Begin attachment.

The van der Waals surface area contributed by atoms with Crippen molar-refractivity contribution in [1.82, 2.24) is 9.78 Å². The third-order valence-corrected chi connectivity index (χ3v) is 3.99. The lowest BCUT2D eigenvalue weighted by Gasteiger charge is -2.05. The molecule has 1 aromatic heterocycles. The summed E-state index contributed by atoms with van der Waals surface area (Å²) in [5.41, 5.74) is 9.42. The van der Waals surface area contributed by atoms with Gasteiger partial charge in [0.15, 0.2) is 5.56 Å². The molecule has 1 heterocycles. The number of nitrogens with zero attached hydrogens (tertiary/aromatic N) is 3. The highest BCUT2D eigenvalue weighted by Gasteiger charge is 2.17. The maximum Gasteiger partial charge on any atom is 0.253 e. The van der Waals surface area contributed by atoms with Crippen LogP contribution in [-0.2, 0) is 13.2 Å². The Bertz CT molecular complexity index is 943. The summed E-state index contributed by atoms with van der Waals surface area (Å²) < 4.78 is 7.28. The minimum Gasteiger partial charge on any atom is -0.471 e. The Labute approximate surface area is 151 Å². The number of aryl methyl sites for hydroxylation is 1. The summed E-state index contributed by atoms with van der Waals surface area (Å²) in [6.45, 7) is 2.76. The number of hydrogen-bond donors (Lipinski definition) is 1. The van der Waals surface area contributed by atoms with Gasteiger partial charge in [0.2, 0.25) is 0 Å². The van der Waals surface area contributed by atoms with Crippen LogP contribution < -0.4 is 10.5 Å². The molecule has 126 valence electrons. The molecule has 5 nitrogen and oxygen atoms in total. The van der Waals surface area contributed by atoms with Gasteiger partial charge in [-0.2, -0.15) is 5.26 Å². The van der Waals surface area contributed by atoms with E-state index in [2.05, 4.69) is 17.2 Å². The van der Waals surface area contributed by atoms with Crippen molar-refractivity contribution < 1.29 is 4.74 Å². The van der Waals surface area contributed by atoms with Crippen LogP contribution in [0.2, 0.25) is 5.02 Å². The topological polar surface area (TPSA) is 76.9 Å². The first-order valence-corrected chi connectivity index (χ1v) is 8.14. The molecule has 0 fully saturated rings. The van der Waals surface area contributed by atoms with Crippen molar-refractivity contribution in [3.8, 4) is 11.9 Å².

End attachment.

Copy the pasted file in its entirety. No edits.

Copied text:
The van der Waals surface area contributed by atoms with Crippen molar-refractivity contribution in [1.82, 2.24) is 9.78 Å². The third-order valence-corrected chi connectivity index (χ3v) is 3.99. The lowest BCUT2D eigenvalue weighted by Gasteiger charge is -2.05. The molecule has 1 aromatic heterocycles. The summed E-state index contributed by atoms with van der Waals surface area (Å²) in [5.41, 5.74) is 9.42. The van der Waals surface area contributed by atoms with Gasteiger partial charge in [0.15, 0.2) is 5.56 Å². The molecule has 1 heterocycles. The number of nitrogens with zero attached hydrogens (tertiary/aromatic N) is 3. The highest BCUT2D eigenvalue weighted by Gasteiger charge is 2.17. The maximum Gasteiger partial charge on any atom is 0.253 e. The van der Waals surface area contributed by atoms with Crippen LogP contribution in [-0.2, 0) is 13.2 Å². The Bertz CT molecular complexity index is 943. The summed E-state index contributed by atoms with van der Waals surface area (Å²) < 4.78 is 7.28. The minimum Gasteiger partial charge on any atom is -0.471 e. The Labute approximate surface area is 151 Å². The number of aryl methyl sites for hydroxylation is 1. The summed E-state index contributed by atoms with van der Waals surface area (Å²) in [6.45, 7) is 2.76. The number of hydrogen-bond donors (Lipinski definition) is 1. The van der Waals surface area contributed by atoms with Gasteiger partial charge in [0.2, 0.25) is 0 Å². The van der Waals surface area contributed by atoms with Crippen LogP contribution < -0.4 is 10.5 Å². The molecule has 126 valence electrons. The molecule has 5 nitrogen and oxygen atoms in total. The van der Waals surface area contributed by atoms with Gasteiger partial charge in [-0.2, -0.15) is 5.26 Å². The van der Waals surface area contributed by atoms with E-state index in [2.05, 4.69) is 17.2 Å². The van der Waals surface area contributed by atoms with Crippen molar-refractivity contribution < 1.29 is 4.74 Å². The van der Waals surface area contributed by atoms with Crippen LogP contribution in [0.2, 0.25) is 5.02 Å². The topological polar surface area (TPSA) is 76.9 Å². The first-order valence-corrected chi connectivity index (χ1v) is 8.14. The molecule has 0 fully saturated rings. The van der Waals surface area contributed by atoms with Crippen molar-refractivity contribution in [3.8, 4) is 11.9 Å².